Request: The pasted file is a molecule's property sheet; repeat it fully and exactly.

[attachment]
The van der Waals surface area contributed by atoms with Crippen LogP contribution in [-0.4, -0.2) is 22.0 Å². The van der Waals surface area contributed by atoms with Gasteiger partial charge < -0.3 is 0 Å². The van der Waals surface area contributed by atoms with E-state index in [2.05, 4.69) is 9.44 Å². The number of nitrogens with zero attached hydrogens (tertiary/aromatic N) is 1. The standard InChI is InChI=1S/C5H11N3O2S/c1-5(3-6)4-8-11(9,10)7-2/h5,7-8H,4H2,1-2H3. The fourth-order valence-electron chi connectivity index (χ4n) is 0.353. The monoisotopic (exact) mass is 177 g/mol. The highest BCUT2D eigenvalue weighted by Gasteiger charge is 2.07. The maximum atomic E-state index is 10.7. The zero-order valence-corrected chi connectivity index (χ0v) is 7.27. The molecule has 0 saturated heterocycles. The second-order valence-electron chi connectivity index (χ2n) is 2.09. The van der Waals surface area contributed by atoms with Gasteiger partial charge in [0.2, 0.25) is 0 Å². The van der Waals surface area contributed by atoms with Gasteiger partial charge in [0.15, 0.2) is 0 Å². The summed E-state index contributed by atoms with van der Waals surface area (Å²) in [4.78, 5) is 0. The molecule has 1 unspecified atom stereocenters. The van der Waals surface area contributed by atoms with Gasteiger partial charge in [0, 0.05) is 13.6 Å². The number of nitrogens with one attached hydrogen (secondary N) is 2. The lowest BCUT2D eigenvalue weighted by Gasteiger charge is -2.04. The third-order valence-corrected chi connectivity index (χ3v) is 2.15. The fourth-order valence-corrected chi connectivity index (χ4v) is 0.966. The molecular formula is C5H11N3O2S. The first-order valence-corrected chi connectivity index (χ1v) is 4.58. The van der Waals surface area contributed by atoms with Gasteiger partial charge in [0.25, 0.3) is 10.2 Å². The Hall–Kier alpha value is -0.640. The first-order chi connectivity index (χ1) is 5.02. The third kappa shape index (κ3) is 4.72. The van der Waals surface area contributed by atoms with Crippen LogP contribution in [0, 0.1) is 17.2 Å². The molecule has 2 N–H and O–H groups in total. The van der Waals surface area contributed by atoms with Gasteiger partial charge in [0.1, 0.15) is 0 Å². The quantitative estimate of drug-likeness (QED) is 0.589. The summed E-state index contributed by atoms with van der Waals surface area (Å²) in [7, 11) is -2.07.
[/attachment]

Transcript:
The van der Waals surface area contributed by atoms with Crippen LogP contribution in [-0.4, -0.2) is 22.0 Å². The van der Waals surface area contributed by atoms with Gasteiger partial charge < -0.3 is 0 Å². The van der Waals surface area contributed by atoms with E-state index in [2.05, 4.69) is 9.44 Å². The number of nitrogens with zero attached hydrogens (tertiary/aromatic N) is 1. The standard InChI is InChI=1S/C5H11N3O2S/c1-5(3-6)4-8-11(9,10)7-2/h5,7-8H,4H2,1-2H3. The fourth-order valence-electron chi connectivity index (χ4n) is 0.353. The monoisotopic (exact) mass is 177 g/mol. The highest BCUT2D eigenvalue weighted by Gasteiger charge is 2.07. The maximum atomic E-state index is 10.7. The zero-order valence-corrected chi connectivity index (χ0v) is 7.27. The molecule has 0 saturated heterocycles. The second-order valence-electron chi connectivity index (χ2n) is 2.09. The van der Waals surface area contributed by atoms with Gasteiger partial charge in [0.2, 0.25) is 0 Å². The van der Waals surface area contributed by atoms with Gasteiger partial charge in [0.15, 0.2) is 0 Å². The summed E-state index contributed by atoms with van der Waals surface area (Å²) in [4.78, 5) is 0. The molecule has 1 unspecified atom stereocenters. The van der Waals surface area contributed by atoms with Gasteiger partial charge in [0, 0.05) is 13.6 Å². The number of nitrogens with one attached hydrogen (secondary N) is 2. The lowest BCUT2D eigenvalue weighted by Gasteiger charge is -2.04. The third-order valence-corrected chi connectivity index (χ3v) is 2.15. The fourth-order valence-corrected chi connectivity index (χ4v) is 0.966. The molecular formula is C5H11N3O2S. The first-order valence-corrected chi connectivity index (χ1v) is 4.58. The van der Waals surface area contributed by atoms with Gasteiger partial charge in [0.25, 0.3) is 10.2 Å². The Hall–Kier alpha value is -0.640. The first-order chi connectivity index (χ1) is 5.02. The third kappa shape index (κ3) is 4.72. The van der Waals surface area contributed by atoms with Crippen LogP contribution in [0, 0.1) is 17.2 Å². The molecule has 2 N–H and O–H groups in total. The van der Waals surface area contributed by atoms with Gasteiger partial charge in [0.1, 0.15) is 0 Å². The quantitative estimate of drug-likeness (QED) is 0.589. The summed E-state index contributed by atoms with van der Waals surface area (Å²) in [7, 11) is -2.07.